Successive governments since 1905 used a variety of techniques to negotiate the contradiction between the cultural myth and proposed legislation. As we tracked in our research, narratives of deviance recast the refugee as a suspect figure, a racialised parasite and a threat to security. By publicly stigmatising those seeking refuge in Britain, politicians have delegitimised the claims of many who have genuinely fled for their lives.
The 1905 act did so by distinguishing the desirable refugee from the undesirable. Subsequent governments followed suit through labels such as “illegal migrant” and by pitting the “bogus” asylum seeker against the genuine one.
Sanctuary is now overtly racial
British lawyers helped draft the original international treaties of refugee protection in the immediate aftermath of World War II and to frame the ideals they encapsulated. However, the original treaties were highly racialised. The definition of a refugee was limited to those displaced by war in Europe, effectively excluding those fleeing conflict in Africa or bloody partition on the Indian sub-continent. This created a racial demarcation.
In the 1960s, British negotiators, fearful of an influx of refugees from newly liberated colonies, resisted moves for an expanded definition of the word “refugee” that would include anyone anywhere fleeing for their lives. Having lost the international argument, when the international definition was expanded in 1967, Britain turned to domestic legislation to restrict the number of refugees seeking entry.
This was most notable in successive legislation in the 1960s and 1970s. New laws denied Commonwealth citizens the right to live in the UK unless they had a parent or grandparent born British. While Commonwealth citizens could still apply for asylum, they could no longer assume they would be granted it.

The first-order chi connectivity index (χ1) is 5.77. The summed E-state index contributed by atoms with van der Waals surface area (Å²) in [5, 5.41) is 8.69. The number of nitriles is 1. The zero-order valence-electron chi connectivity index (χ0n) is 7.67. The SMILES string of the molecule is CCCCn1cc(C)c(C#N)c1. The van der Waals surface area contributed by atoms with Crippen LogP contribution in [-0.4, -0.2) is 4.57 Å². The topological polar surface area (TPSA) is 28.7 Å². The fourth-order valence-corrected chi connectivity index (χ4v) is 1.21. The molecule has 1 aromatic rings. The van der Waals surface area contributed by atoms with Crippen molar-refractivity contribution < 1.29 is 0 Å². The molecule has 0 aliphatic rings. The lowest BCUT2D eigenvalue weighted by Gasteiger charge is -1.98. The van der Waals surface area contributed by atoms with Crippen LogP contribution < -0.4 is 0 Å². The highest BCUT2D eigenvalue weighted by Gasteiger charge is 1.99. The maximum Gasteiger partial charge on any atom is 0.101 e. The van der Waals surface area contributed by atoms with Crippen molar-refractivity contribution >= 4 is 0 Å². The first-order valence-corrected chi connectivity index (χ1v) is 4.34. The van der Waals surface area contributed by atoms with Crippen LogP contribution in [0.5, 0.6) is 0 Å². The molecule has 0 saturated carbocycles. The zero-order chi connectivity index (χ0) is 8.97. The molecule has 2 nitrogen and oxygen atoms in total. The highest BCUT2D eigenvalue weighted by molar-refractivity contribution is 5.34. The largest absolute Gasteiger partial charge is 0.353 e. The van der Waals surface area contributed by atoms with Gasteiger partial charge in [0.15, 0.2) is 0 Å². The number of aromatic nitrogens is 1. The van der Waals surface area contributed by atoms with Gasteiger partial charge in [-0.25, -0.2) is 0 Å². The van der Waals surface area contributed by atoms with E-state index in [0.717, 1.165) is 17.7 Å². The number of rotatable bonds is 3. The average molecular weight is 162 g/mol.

Overnight in 1968, 200,000 Asians fleeing repression in Kenya were stripped of the right to protection in Britain and denied entry, rendering them stateless. Four years later, the UK accepted 27,000 Ugandan Asians expelled by the country’s dictator Idi Amin suggesting a capricious arbitrariness to making immigration policy.
Humanitarianism, but not at home
Britain holds onto its humanitarian and philanthropic image by pouring billions of pounds into UN refugee camps near conflict zones, most recently in Jordan and Lebanon, while adopting harsh and conflicting policies to dispel those who make it to the shores of Europe. Aid has enabled the British government to outsource humanitarian refuge to others while assembling one of the largest systems of immigration detention in Europe.
The romanticised ideal of a British tradition of humanitarian refuge has been a moral veneer to enact ever more brutal and violent policies towards the figure of the refugee. All this hammers home the sad truth that May’s “climate of hostility” towards immigrants and refugees is not new. Rather hostility has emerged and solidified through harsh, brutal and xenophobic policies enacted by different governments over the last century.
Anita Howarth, Senior Lecturer in Journalism, Brunel University London and Yasmin Ibrahim, Reader in International Business and Communications, Queen Mary University of London
This article was originally published on The Conversation. Read the original article.